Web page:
Wednesday, February 14, 2007

1150 Miles so far...

So far, 1150 miles already. Los Barriles - Topolobampo (95m) - Mazatlan (285m) - San Blas (196m) - Puerto Vallarta (106m) - Cuyutlan (201m) - Barra de Nexpa (150m) - Zihuatanejo (117m)

Now we are Zihuatanejo and as far as the room we’re staying in, wishing we weren’t. The room is SCARY – this is where my husband brings me for Valentine’s night – the old romantic....!! There’s a dingy cavern of a bathroom off the main room with no electric that works – probably because there’s water dripping down from the socket – right onto your head as you’re sitting on the toilet. The beds are covered in threadbare sheets, the only window looks out onto a small stuffy courtyard right next to noisy restaurant and is filled by a handicapped child wailing all day and a screaming baby – it’s quality – no really!!

Still last night was the opposite end of the scale as far as location goes. We found our ‘picture perfect’ beach cabana to hang out! It was a great surfer’s beach called Barra de Nexpa, which was quite deserted apart from a handful of palapas and beach cabanas. Ours was 2 level with a small kitchenette downstairs and up a rickety wooden staircase into the attic where there were 2 beds and a big open deck looking out onto the beach and a hammock swaying in the breeze where we could lie whilst supping our large cocktails, brought from the next door palapa restaurant. All rather idyllic!

The last couple of days riding have been fantastic scenery too. The coasts of the Jalisco, Colima and Michoacan states. OMG! Oregon, California coasts – pack your bags and get down here! This really gets the medal for spectacular-ness. Deserted, undeveloped, miles upon miles of twisty winding roads through banana plantations and coconut palms. Dozens of quaint little beaches, small family homes that have opened up their verandas to serve food to anyone that happens to pass by. The road has generally been very empty of other vehicles and pretty good smooth surface, the only real hazards being the ambling cows and donkeys (oh, and the dozens of ‘topes’ (speed bumps) that litter every small pueblo we pass through – they are pretty darn effective). We stop midway through our journey on most days to take a break, and have found some great little beache and coves to take a dip in the water and have a cold drink in the shade!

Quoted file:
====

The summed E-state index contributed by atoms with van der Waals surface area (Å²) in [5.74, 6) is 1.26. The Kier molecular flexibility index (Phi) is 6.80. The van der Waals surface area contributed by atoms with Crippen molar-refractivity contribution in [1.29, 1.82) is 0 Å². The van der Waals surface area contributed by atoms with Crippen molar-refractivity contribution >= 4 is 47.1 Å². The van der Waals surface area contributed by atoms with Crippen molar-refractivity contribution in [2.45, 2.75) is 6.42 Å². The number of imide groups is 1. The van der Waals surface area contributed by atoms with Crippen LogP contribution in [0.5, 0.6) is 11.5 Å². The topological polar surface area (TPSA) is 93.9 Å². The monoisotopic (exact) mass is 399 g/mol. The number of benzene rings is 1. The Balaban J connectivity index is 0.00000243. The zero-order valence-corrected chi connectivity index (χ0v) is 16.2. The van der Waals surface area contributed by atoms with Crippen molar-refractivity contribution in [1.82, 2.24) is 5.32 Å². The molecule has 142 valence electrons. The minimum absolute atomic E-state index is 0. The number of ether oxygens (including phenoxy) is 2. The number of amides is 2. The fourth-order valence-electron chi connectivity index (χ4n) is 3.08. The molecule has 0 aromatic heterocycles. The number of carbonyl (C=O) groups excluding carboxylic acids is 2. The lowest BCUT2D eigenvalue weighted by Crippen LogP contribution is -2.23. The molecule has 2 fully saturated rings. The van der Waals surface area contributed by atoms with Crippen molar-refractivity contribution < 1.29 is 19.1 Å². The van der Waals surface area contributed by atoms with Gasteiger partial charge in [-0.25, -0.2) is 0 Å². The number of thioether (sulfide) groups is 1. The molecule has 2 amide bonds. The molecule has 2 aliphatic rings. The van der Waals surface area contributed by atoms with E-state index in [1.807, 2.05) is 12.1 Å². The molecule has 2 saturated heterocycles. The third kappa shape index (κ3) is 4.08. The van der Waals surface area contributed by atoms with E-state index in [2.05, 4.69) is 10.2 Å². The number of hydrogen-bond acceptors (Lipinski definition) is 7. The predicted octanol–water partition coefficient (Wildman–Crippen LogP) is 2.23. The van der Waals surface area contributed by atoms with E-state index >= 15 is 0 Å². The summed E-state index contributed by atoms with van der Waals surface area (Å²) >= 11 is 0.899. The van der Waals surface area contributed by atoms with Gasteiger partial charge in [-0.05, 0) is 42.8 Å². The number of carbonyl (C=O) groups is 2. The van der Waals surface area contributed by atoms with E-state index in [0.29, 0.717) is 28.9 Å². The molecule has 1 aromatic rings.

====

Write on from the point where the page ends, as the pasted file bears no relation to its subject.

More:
Puerto Vallarta was fun. Succumbed to a certain amount of tourist tackiness and went on a boat cruise out to Los Arcos to snorkel (a shame that we couldn’t even see our feet in the murky, polluted water – too many tourist boats pass through here it’s all gone grimy). On to a couple of beach villages – Quimixto and Las Animas. Both of which are only accessible by boat so quite quaint and old-worldy. At Quimixto we hiked up to a waterfall in the jungle to take a refreshing dip – the water was really cold though so it really was ‘just a quick dip!’ (Yes that's Chris goofing around in the water - he was somewhat braver than me, and much stronger - the current really was quite intense!)

The best bit by FAR about Puerto Vallarta was just strolling along the Malecon at night. We were there on the weekend when things apparently do ‘hot up’. The place was packed with people, so many locals too. There’s free entertainment in the amphitheatre on the seafront – we saw some traditional Mexican dancing and also some clown performance (all in Spanish though but we got the gist that he was amusing). Also lots of street artists – mime artists, spray-can artists, break-dancers, stone balancers, and lots of sand sculptures all the way along a half mile stretch of the Malecon – and to finish off an area around the town square full of street vendors with all different types of food and drinks stands – it was such fun. It was just an average weekend thing but for us it really felt like a ‘carnival/party’ atmosphere.

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